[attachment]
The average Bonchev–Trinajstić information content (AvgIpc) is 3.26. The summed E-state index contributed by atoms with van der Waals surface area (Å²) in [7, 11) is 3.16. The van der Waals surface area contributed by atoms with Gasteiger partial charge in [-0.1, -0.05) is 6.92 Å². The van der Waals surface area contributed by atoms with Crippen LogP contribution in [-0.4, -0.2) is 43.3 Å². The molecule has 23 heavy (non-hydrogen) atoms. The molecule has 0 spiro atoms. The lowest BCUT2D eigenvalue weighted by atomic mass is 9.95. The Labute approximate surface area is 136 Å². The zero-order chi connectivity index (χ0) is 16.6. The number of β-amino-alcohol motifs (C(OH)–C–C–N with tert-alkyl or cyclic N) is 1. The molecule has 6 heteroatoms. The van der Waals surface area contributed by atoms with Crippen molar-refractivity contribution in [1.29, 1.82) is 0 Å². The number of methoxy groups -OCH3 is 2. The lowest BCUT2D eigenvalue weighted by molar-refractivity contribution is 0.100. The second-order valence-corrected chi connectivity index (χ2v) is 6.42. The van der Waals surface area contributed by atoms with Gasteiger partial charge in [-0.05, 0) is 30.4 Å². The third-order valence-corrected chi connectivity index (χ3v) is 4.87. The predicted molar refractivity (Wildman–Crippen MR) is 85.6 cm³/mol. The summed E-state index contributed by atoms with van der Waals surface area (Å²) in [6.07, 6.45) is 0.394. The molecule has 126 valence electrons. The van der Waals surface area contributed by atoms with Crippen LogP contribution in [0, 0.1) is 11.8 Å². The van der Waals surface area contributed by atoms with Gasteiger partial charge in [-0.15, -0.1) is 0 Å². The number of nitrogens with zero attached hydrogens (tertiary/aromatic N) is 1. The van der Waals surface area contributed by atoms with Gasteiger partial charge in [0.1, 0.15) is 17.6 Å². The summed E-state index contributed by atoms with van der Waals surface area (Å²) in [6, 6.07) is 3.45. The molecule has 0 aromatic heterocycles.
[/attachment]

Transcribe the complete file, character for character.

The average Bonchev–Trinajstić information content (AvgIpc) is 3.26. The summed E-state index contributed by atoms with van der Waals surface area (Å²) in [7, 11) is 3.16. The van der Waals surface area contributed by atoms with Gasteiger partial charge in [-0.1, -0.05) is 6.92 Å². The van der Waals surface area contributed by atoms with Crippen LogP contribution in [-0.4, -0.2) is 43.3 Å². The molecule has 23 heavy (non-hydrogen) atoms. The molecule has 0 spiro atoms. The lowest BCUT2D eigenvalue weighted by atomic mass is 9.95. The Labute approximate surface area is 136 Å². The zero-order chi connectivity index (χ0) is 16.6. The number of β-amino-alcohol motifs (C(OH)–C–C–N with tert-alkyl or cyclic N) is 1. The molecule has 6 heteroatoms. The van der Waals surface area contributed by atoms with Crippen molar-refractivity contribution in [1.29, 1.82) is 0 Å². The number of methoxy groups -OCH3 is 2. The lowest BCUT2D eigenvalue weighted by molar-refractivity contribution is 0.100. The second-order valence-corrected chi connectivity index (χ2v) is 6.42. The van der Waals surface area contributed by atoms with Gasteiger partial charge in [-0.05, 0) is 30.4 Å². The third-order valence-corrected chi connectivity index (χ3v) is 4.87. The predicted molar refractivity (Wildman–Crippen MR) is 85.6 cm³/mol. The summed E-state index contributed by atoms with van der Waals surface area (Å²) in [6.07, 6.45) is 0.394. The molecule has 126 valence electrons. The van der Waals surface area contributed by atoms with Crippen LogP contribution in [0, 0.1) is 11.8 Å². The van der Waals surface area contributed by atoms with Gasteiger partial charge in [-0.15, -0.1) is 0 Å². The number of nitrogens with zero attached hydrogens (tertiary/aromatic N) is 1. The van der Waals surface area contributed by atoms with Gasteiger partial charge in [0.1, 0.15) is 17.6 Å². The summed E-state index contributed by atoms with van der Waals surface area (Å²) in [6, 6.07) is 3.45. The molecule has 0 aromatic heterocycles.